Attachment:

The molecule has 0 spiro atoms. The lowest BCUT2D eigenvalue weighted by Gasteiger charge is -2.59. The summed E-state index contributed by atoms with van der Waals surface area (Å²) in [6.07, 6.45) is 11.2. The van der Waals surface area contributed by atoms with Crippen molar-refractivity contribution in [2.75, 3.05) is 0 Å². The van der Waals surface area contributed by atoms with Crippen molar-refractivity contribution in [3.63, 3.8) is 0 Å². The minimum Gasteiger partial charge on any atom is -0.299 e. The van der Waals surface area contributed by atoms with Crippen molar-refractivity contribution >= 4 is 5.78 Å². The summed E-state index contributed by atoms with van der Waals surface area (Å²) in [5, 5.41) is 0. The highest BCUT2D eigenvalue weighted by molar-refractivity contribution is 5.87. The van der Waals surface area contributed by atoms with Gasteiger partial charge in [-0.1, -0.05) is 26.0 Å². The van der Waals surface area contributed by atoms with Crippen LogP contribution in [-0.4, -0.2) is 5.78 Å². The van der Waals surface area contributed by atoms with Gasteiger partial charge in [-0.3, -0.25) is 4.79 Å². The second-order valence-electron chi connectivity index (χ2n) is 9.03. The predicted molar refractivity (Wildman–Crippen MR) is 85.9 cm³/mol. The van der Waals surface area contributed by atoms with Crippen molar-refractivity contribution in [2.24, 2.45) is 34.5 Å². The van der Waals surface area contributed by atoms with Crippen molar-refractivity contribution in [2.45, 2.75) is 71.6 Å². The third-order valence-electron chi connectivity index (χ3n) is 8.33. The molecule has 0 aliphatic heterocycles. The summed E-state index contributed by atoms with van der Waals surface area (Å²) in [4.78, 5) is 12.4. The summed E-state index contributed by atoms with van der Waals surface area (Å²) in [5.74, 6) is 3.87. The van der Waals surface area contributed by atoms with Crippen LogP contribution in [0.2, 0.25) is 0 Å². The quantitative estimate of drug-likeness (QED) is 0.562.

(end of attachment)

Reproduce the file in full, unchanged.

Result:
The molecule has 0 spiro atoms. The lowest BCUT2D eigenvalue weighted by Gasteiger charge is -2.59. The summed E-state index contributed by atoms with van der Waals surface area (Å²) in [6.07, 6.45) is 11.2. The van der Waals surface area contributed by atoms with Crippen molar-refractivity contribution in [2.75, 3.05) is 0 Å². The van der Waals surface area contributed by atoms with Crippen molar-refractivity contribution in [3.63, 3.8) is 0 Å². The minimum Gasteiger partial charge on any atom is -0.299 e. The van der Waals surface area contributed by atoms with Crippen molar-refractivity contribution >= 4 is 5.78 Å². The summed E-state index contributed by atoms with van der Waals surface area (Å²) in [5, 5.41) is 0. The highest BCUT2D eigenvalue weighted by molar-refractivity contribution is 5.87. The van der Waals surface area contributed by atoms with Gasteiger partial charge in [-0.1, -0.05) is 26.0 Å². The van der Waals surface area contributed by atoms with Crippen LogP contribution in [-0.4, -0.2) is 5.78 Å². The van der Waals surface area contributed by atoms with Gasteiger partial charge in [-0.3, -0.25) is 4.79 Å². The second-order valence-electron chi connectivity index (χ2n) is 9.03. The predicted molar refractivity (Wildman–Crippen MR) is 85.9 cm³/mol. The van der Waals surface area contributed by atoms with Crippen molar-refractivity contribution in [2.24, 2.45) is 34.5 Å². The van der Waals surface area contributed by atoms with Crippen molar-refractivity contribution in [2.45, 2.75) is 71.6 Å². The third-order valence-electron chi connectivity index (χ3n) is 8.33. The molecule has 0 aliphatic heterocycles. The summed E-state index contributed by atoms with van der Waals surface area (Å²) in [4.78, 5) is 12.4. The summed E-state index contributed by atoms with van der Waals surface area (Å²) in [5.74, 6) is 3.87. The van der Waals surface area contributed by atoms with Crippen LogP contribution in [0.2, 0.25) is 0 Å². The quantitative estimate of drug-likeness (QED) is 0.562.